Although clicking on and responding to emails in the workplace is a common practice, recent research revealed it’s also a top cyber-security concern. Indeed, among the methods cyber-criminals use to attack organisations, social engineering scams and ransomware are on the rise.
Social engineering scams, such as email attacks and phishing scams, accounted for over 25 per cent of cyber-incidents earlier this year, affecting organisations across various industry sectors. These incidents can cause serious damage, compromising sensitive data at the click of a button. And although social engineering schemes can cost organisations over £1 million, they are preventable.
You can help your business avoid social engineering scams by communicating with your staff about phishing attacks and providing them with proper training to identify fraudulent or suspicious emails. Emphasise the importance of checking that the sender’s email address seems valid (this includes reaching out to the user to confirm their identity), the message doesn’t contain any typos or grammatical errors, and the links don’t have lengthy, suspicious URLs when your mouse hovers over them.
Ransomware, which is a form of malicious software (malware) that blocks access to a device until some form of ransom is paid (such as large amounts of money), has impacted nearly 60 per cent of organisations in the past year—up 10 per cent from 2016, according to research from cyber-security experts, SentinelOne. What’s more, incidents such as WannaCry highlight cyber-criminals’ ability to use ransomware to attack hundreds of devices across the globe at one time.
To decrease your organisation’s risk of a ransomware attack, routinely update your company’s operational systems and antivirus software to avoid vulnerabilities from outdated technology. In addition, ensure these systems are effective by running tests and conducting frequent assessments. You should also have a plan in place in case an attack occurs. Communicate the plan to all employees so everyone knows how to respond in this situation.
For more tips regarding cyber-security, contact The County Group today.
Between the implementation of the GDPR and a frenzy of high-profile data breaches, this past year has strengthened public concern over personal data protection and misuse. Not to mention, now that the public has more rights regarding the details of their personal data collection, processing and use, they are more likely to join in the efforts to hold organisations accountable for their mistakes.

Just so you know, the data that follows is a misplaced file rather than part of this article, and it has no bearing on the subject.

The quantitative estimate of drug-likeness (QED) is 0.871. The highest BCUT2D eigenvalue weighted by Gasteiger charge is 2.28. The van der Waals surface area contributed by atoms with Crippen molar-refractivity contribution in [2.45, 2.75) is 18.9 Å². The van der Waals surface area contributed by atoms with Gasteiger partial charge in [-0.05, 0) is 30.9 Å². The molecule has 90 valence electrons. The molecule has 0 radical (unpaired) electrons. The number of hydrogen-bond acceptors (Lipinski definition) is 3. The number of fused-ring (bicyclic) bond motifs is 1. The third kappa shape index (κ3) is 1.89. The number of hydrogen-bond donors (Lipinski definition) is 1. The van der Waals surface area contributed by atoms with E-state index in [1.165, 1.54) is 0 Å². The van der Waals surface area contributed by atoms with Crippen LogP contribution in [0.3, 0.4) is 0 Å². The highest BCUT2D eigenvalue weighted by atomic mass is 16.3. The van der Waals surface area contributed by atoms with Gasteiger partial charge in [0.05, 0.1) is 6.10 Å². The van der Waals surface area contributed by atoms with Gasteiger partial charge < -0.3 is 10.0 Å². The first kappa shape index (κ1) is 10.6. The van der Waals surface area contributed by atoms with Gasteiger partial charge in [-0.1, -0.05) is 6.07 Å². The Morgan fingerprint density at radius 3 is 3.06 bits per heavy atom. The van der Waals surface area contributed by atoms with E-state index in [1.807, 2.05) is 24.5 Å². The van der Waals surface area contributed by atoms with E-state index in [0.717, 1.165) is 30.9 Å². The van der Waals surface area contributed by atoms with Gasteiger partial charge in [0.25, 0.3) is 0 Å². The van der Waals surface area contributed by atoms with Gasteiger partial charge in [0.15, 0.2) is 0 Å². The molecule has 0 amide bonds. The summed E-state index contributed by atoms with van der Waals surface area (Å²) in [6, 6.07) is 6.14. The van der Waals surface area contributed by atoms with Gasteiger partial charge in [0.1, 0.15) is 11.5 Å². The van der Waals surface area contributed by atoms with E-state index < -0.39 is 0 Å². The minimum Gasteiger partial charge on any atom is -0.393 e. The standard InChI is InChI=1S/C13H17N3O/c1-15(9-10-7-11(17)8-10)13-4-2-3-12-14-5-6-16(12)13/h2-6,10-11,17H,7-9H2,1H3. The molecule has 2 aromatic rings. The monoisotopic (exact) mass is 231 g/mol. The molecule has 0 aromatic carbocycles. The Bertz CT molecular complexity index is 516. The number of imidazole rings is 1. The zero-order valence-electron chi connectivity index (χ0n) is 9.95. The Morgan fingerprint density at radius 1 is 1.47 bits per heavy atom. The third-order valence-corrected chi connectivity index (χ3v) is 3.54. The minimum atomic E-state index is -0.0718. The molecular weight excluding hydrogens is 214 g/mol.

In the ICO’s 2018 Information Rights Survey, data revealed a range of public opinions surrounding organisations’ use of their personal data. The main research findings include the following:
• Improvements in overall trust and confidence —The amount of people who trust businesses with their personal data has risen slightly since 2017. Specifically, the proportion of the public that places high trust in companies storing and using their data has significantly increased—from 21 per cent in 2017 to 34 per cent in 2018. But, it’s important to note that despite this change, the amount of people that possess low trust in these practices remains greater.
• Technology troubles — The data revealed that the public is divided on whether or not organisations protect their personal data from technology risks. Alongside this suspicion, the public said their biggest concern when organisations use their personal data is the risk of personal information being stolen by criminals.
• GDPR support — Although the survey found that public awareness of the GDPR varies considerably, more work is being done to increase awareness about the regulation than the Data Protection Act did in the past. A majority of the public agrees that it’s important to protect any personal information they share, and almost 20 per cent of adults feel they have a good understanding of how their personal data is used and made available by UK organisations (an 8 per cent increase from last year). Lastly, there has been a significant rise in people seeking information from public bodies, like the ICO, following the GDPR.
• Room for concern — Despite improvements in overall trust and confidence, suspicion and concern remain prevalent in the realm of data collection. The survey found over 50 per cent of people are still concerned about automated decision-making. Not to mention, the proportion of people stating that they or a close family member have heard about a data breach has risen. In addition to these concerns, nearly 80 per cent of people felt that if an organisation who used their data suffered a data breach, then that company should be held responsible for the loss.